But even with golden days about us, there’s still work to be done! Here’s a large mix of solid singles that have floated my way recently.

Dreamy Winters Mix

1. “Make Believe” – Sleepy Tea. The ease with which Sleepy Tea pulls off nuanced confidence made me sit up and take notice. Put your radar on for this band.
2. “Fields” – Tiger Waves. Hazy, gauzy, chilled-out indie-pop reminiscent of The Shins.
3. “Lead Balloon” – Carroll. Calm, quirky tune reminiscent of Grandaddy, recent Death Cab, and even a bit of Tokyo Police Club.
4. “Spinoza” – Generationals. Seriously, what type of world are we in that Generationals isn’t adored?
5. “Glowing” – Dream Curtain. Didn’t we call this chillwave once upon a time? Whatever it’s called, I still love it.
6. “Burn It Down” – Dark Colour. For a second I felt like I was in a LCD Soundsystem track, which is about the highest compliment I can give a dance track.
7. “Mysterieux” – White Blush. If you hadn’t guessed, I’m getting seriously into downtempo, pretty music. Or maybe the world is just catching up with something I always loved.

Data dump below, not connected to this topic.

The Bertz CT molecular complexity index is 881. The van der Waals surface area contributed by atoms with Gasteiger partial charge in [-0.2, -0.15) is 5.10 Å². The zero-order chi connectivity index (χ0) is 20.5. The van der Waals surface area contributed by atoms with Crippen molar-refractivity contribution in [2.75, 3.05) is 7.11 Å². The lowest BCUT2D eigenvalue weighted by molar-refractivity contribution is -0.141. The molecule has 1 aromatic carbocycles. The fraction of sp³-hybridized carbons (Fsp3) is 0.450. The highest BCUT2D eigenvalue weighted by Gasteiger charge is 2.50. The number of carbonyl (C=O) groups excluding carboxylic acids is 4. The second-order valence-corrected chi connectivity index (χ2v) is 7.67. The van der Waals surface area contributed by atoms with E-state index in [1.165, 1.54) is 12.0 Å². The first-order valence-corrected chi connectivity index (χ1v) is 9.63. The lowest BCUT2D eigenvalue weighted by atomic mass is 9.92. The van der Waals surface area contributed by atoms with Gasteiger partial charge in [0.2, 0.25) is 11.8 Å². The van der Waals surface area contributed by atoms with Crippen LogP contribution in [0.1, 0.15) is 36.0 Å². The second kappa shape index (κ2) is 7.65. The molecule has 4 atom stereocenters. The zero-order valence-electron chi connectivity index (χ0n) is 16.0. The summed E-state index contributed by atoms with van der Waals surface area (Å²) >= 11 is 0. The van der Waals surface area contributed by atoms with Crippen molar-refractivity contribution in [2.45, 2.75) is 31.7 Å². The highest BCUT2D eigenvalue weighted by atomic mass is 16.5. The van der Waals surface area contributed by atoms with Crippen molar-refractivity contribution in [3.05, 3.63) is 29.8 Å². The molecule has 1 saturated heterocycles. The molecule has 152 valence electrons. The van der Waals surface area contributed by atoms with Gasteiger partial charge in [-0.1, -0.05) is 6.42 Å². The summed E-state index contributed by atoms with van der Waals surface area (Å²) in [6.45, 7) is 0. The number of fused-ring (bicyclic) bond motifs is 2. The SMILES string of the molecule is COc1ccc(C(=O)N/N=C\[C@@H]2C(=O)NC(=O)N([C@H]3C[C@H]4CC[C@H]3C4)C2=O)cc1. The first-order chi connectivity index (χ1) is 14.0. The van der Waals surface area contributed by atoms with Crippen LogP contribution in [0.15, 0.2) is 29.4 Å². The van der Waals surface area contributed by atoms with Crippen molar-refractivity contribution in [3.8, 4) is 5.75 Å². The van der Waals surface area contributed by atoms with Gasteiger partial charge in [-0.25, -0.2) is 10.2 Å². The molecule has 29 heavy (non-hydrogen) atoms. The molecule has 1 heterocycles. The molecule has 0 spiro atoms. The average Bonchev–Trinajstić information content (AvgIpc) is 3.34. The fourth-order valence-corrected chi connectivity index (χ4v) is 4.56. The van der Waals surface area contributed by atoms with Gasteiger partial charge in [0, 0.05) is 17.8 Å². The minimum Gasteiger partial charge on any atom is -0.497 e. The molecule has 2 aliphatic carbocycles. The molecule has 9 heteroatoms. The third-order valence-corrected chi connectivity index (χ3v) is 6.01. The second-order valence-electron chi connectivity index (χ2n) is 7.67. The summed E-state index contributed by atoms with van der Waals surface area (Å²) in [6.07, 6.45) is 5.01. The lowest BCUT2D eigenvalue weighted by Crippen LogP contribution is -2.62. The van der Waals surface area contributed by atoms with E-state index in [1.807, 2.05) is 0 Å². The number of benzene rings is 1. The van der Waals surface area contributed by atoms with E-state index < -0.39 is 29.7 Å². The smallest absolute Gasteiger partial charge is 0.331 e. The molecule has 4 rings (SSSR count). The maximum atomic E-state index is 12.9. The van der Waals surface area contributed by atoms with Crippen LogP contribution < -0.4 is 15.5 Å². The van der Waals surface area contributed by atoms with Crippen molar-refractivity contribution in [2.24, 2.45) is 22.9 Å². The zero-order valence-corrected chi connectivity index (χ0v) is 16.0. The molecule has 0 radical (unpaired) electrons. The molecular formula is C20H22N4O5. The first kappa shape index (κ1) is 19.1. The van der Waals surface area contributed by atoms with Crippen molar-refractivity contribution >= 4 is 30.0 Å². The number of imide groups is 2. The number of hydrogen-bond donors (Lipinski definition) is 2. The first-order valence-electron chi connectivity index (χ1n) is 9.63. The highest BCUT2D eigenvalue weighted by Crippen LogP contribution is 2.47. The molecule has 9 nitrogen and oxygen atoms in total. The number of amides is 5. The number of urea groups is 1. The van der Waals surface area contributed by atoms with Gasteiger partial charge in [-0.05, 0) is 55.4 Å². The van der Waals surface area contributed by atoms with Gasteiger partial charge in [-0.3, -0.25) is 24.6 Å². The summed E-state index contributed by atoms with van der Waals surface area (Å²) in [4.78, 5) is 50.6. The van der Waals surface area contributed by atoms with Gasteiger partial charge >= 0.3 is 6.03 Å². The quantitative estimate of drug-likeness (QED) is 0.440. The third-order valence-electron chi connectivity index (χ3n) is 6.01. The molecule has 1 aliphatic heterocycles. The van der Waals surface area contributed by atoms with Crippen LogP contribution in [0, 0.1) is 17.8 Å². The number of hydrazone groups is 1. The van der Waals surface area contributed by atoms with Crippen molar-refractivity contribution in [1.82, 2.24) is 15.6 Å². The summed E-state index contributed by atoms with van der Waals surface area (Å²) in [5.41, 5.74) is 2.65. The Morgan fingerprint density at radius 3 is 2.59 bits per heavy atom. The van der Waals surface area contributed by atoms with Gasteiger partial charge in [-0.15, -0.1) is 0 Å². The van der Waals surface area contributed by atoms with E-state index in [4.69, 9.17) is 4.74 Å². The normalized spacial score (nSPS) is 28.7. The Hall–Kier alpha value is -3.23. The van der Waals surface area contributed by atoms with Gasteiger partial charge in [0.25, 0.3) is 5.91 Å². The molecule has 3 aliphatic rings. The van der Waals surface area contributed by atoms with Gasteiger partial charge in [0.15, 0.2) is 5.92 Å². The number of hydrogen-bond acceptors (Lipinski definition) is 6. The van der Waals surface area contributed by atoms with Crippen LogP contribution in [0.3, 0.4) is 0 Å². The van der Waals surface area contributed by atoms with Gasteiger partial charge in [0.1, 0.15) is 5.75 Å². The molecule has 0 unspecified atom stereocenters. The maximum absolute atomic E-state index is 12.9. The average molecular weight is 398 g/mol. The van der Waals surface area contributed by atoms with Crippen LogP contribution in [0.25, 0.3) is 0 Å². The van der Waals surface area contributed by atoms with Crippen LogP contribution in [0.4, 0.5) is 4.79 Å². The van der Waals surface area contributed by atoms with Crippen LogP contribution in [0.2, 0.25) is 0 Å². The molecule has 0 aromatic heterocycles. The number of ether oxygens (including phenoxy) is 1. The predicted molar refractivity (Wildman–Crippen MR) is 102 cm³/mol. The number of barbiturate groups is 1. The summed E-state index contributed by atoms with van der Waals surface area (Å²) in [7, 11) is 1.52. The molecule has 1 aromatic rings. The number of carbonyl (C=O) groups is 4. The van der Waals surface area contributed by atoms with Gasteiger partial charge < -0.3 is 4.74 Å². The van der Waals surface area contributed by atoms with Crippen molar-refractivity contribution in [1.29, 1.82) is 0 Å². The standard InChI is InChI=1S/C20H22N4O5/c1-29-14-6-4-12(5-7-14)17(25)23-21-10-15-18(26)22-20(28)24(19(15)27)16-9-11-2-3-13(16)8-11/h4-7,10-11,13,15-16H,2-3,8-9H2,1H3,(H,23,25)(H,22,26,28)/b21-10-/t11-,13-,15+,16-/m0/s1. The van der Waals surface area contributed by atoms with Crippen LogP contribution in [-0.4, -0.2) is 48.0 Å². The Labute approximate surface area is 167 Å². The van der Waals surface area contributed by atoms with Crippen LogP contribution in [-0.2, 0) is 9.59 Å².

8. “Locks and Keys” – Glyphs. Beautiful, intriguing Postal Service-esque electro-pop with a perfectly corresponding video. I can’t wait to hear more from this band.
9. “Don’t Stop” – Odesza. Got some trip-hop, Portishead-esque vibes going on in this instrumental.
10. “I Remember the World Begin to Sway” – Antennas to Heaven. Named after a Godspeed You! Black Emperor album, Antennas to Heaven deliver some slow-building, post-rock beauty.
11. “I’ve Got the Feeling We’re Not in Kansas Anymore” – I Used to Be a Sparrow. The jubilation of post-rock meets the concrete vocal melodies of indie-rock in a powerful tune. Totally stoked for their new record.
12. “Peace In The Valley” – Cliff Dweller. Old-timey gospel? And beautifully, unabashedly so.

Stephen Carradini and friends write reviews of bands that are trying to make the next step in their careers.